Detroit was once a city on the cusp but today it’s rebuilding its image thanks to a rich music heritage and some American ingenuity.
Almost given up for dead after decades of urban decay and economic decline, Detroit has emerged as a vibrant “comeback city”, with a recent influx of artists and techies, combined with ambitious real estate development transforming down-and-out neighbourhoods into energised hubs, still gritty around the edges but complete with hip new hotels, public art installations and a dynamic restaurant and bar scene, discovers Susan R Pollack.
Make your way downtown from Detroit Metropolitan Airport (DTW) to the Detroit Foundation Hotel, the city’s hottest new digs. The boutique hotel, with 100 industrial-chic rooms, is the former Detroit Fire Department headquarters – designers even kept the red arched firehouse doors. Stop by the circular bar with dazzling cascading glass lights – it’s the centrepiece of the Apparatus Room, the ground-floor restaurant, forged from a space that once housed firetrucks and hoses. Consider returning later for regionally-inspired New American fare by Thomas Lents, a two Michelin-star chef who left Chicago to join Detroit’s exploding culinary scene.
Stroll to the Guardian Building, an Art Deco skyscraper with a three-story vaulted lobby featuring stunning tilework in Native American and Aztec motifs. Pop into Pure Detroit for a Motor City souvenir; stylish luggage and satchels woven from seatbelts are a favourite. A few blocks west, you’ll find downtown’s focal point, Campus Martius, a people-watching park with a manmade sandy beach. Grab a food-truck snack or a boozy milkshake at The Fountain Detroit, an umbrella-studded restaurant nestled inside a
Hop aboard the Q Line, Detroit’s long-awaited streetcar system, which launched in May. Running 5.3-kilometres along Woodward Avenue, it links downtown with the newly-bustling Midtown and New Center areas, each filled with eateries and attractions to explore. You’ll pass through The District Detroit, a super-sized entertainment, sports, and residential development still under construction. Concerts and sporting events start in September at the new Little Caesars Arena.
Exit at Midtown’s Ferry Station and savour lunch at Chartreuse Kitchen & Cocktails, the Detroit Free Press’ 2016 Restaurant of the Year. Amid walls painted in the vibrant signature colour, choose from an array of chartreuse concoctions and a changing menu of creative plates, including the popular twice-cooked egg and addictive dessert waffle with chartreuse ganache, creme Anglaise and blackberries foster. Also in the Park Shelton building, browse the fashions and accessories in two fun boutiques, Frida and the Peacock Room.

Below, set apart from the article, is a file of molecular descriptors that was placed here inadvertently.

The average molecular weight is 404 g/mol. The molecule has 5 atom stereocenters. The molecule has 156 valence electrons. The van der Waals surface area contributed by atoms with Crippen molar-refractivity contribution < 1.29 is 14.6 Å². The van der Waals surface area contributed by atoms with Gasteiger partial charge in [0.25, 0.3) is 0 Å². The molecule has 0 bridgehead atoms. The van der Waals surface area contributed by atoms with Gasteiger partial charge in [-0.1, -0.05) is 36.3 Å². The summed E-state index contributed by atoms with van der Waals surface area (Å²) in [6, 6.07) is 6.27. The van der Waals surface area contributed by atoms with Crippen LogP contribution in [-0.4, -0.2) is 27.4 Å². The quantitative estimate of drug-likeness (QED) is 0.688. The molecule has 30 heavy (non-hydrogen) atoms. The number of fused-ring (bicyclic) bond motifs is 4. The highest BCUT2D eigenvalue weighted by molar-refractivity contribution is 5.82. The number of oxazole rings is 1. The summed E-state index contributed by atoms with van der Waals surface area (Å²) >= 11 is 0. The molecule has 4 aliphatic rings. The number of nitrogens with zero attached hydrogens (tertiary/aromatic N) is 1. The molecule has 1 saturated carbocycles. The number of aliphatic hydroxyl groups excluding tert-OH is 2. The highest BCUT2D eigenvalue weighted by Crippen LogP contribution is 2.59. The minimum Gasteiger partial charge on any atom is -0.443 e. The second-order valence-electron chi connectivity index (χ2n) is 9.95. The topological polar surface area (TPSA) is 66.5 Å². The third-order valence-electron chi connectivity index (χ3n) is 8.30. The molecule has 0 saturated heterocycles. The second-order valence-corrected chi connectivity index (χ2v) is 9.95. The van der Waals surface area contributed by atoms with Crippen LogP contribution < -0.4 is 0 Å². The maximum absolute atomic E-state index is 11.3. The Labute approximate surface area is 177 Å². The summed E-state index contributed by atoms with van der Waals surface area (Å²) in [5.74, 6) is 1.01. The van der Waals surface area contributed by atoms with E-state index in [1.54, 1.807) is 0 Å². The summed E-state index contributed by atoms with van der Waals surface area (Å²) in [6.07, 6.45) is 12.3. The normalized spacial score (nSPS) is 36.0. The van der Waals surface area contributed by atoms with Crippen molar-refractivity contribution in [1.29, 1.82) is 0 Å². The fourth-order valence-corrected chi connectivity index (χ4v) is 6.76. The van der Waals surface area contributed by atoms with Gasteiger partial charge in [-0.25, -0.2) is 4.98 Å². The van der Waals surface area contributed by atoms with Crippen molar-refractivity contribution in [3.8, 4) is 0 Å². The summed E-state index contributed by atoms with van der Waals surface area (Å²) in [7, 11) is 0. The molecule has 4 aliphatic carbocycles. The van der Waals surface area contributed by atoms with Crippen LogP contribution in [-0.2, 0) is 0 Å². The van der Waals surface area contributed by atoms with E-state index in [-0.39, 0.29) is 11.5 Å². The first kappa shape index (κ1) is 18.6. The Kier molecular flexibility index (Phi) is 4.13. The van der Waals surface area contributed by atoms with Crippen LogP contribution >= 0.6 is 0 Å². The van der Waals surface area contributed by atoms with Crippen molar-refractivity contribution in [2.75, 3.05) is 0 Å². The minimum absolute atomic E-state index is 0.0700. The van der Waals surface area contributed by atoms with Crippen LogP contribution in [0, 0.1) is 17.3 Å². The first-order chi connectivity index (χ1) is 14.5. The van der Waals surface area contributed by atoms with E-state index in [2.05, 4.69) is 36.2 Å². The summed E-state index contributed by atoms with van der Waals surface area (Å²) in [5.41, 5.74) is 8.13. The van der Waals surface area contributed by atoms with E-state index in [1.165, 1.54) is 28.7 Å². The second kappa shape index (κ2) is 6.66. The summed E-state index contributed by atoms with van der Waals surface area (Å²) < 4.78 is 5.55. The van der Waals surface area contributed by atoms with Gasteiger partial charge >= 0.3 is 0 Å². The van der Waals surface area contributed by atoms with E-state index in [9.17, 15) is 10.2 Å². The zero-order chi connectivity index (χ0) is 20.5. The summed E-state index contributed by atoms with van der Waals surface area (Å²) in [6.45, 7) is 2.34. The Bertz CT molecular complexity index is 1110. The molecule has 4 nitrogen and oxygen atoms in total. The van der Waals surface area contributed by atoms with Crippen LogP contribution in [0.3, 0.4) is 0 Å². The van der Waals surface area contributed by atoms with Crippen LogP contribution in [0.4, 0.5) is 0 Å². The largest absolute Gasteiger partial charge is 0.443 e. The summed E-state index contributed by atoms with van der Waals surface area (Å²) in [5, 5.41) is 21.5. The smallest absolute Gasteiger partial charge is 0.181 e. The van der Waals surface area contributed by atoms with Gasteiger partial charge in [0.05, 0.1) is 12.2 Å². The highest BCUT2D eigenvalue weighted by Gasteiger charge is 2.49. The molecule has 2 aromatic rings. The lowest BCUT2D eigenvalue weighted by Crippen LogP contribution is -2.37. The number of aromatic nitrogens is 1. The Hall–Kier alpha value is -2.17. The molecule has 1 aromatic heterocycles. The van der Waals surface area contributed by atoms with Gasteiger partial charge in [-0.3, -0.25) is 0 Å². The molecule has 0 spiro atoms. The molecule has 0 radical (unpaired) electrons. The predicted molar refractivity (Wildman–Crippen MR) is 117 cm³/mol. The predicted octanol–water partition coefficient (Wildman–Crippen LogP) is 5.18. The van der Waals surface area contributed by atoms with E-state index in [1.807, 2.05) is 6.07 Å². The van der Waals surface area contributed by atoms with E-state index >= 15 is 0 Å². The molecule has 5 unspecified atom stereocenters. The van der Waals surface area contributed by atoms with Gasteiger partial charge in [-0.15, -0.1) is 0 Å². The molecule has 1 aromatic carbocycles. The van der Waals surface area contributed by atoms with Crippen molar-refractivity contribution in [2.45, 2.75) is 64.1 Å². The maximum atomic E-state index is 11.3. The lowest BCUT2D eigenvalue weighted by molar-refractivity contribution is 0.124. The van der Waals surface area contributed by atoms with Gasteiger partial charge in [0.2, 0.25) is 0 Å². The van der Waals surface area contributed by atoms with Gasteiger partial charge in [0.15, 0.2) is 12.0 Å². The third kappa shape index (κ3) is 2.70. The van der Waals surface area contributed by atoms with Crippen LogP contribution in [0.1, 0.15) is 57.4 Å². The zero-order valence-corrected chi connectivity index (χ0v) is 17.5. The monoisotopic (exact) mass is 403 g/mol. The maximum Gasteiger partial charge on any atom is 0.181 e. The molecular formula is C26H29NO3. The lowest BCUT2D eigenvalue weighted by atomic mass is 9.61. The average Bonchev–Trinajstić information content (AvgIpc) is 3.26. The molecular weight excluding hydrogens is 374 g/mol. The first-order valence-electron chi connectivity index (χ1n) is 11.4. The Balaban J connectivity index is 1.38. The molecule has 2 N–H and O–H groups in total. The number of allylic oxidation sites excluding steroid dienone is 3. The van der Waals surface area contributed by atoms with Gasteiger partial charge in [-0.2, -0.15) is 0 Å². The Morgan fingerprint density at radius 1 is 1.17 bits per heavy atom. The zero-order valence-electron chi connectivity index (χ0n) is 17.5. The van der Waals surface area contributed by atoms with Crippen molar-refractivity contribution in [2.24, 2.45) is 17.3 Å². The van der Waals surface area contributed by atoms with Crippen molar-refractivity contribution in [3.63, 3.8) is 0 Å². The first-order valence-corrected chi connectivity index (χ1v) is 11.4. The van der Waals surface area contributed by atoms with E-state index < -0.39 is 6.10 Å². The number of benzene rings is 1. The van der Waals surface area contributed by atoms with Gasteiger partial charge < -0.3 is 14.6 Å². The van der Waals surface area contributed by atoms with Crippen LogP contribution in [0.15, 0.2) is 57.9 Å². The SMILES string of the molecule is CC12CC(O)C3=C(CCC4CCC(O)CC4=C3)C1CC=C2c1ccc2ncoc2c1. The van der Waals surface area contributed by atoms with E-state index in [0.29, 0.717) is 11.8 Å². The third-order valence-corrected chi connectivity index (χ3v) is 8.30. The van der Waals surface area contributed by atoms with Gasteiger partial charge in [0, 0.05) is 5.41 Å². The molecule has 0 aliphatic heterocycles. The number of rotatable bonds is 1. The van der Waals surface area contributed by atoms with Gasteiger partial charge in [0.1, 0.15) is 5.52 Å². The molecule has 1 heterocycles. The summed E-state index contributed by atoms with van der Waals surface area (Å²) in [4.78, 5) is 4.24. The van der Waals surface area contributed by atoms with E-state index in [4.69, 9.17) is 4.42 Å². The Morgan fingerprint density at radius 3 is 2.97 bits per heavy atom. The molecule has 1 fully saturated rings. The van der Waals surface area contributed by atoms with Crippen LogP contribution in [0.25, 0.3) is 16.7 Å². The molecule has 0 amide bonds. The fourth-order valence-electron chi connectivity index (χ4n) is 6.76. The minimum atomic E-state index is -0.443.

The Detroit Institute of Arts, with its world-class collection, including Diego Rivera’s famous “Detroit Industry” murals, is across the street – on Fridays, the museum offers evening concerts and tours. Alternatively, at the Motown Museum, also known as Hitsville U.S.A., the modest home-turned studio where Berry Gordy launched the legendary Motown sound in 1959, you’ll hear Smokey Robinson, The Supremes, Stevie Wonder, Marvin Gaye, and The Temptations during an hour-long tour. Your soul-loving spine may tingle in Studio A where it all began; the centrepiece is an 1877 Steinway piano Paul McCartney had restored a few years ago. Reserve a ticket in advance.
Squeeze in a stop at Shinola in Midtown for some luxury shopping, including hand-assembled Shinola watches, leather goods, and bicycles. A few doors down, watch workers press vinyl at Jack White’s new Third Man Records.
You’ve earned yourself a drink so check out the buzzing scene at Wright & Company, downtown. It’s on Woodward, just above John Varvatos, a designer boutique open until 7 p.m. Order a craft cocktail – highlights include the Fantastic Disguises, Elyx vodka with Dolin dry vermouth, capers, orange bitters, gold leaf, and house-made Amaro Nonnio candy – and fresh, hot potato chips smothered in cheese, bacon, and scallions.
Sate your appetite at Grey Ghost Detroit, a hipster favourite with contemporary takes on meat and seafood. Schmooze with some of Detroit’s friendliest bartenders, all masters of infused cocktails, and feast on the likes of bison tartare, yellowfin tuna with sesame and lime, and beet tabbouleh with feta-yogurt, naan, and pepperoncini.
Detroit’s hottest ticket is the Bad Luck Bar, an intimate, 35-seat hideaway reached via a dark alley. Reminiscent of a Roaring ‘20s speakeasy, it offers a pricey menu of imaginative, Tarot card-themed cocktails with eclectic, sometimes rare ingredients served in unusual glasses.
Alternatively, return to your hotel and the Apparatus Room, which serves a mean Brush St Barrel Aged Negroni.
Start your morning at Detroit’s beloved, organic Avalon Café and Bakery in its new downtown location near Campus Martius. You can’t go wrong with lemon ricotta pancakes or avocado toast to shake off the cobwebs.
Head to the Detroit Riverwalk, a revitalised five-kilometre strip that winds past Hart Plaza and the gleaming Renaissance Center towers, headquarters of General Motors; that’s Windsor, Canada, just across the river. From the riverfront make your way to Detroit’s historic Eastern Market and join Saturday throngs buying fresh produce and flowers. Admire murals by international artists and load up on cheese, nuts, and other provisions at shops (open daily) around the market perimeter.
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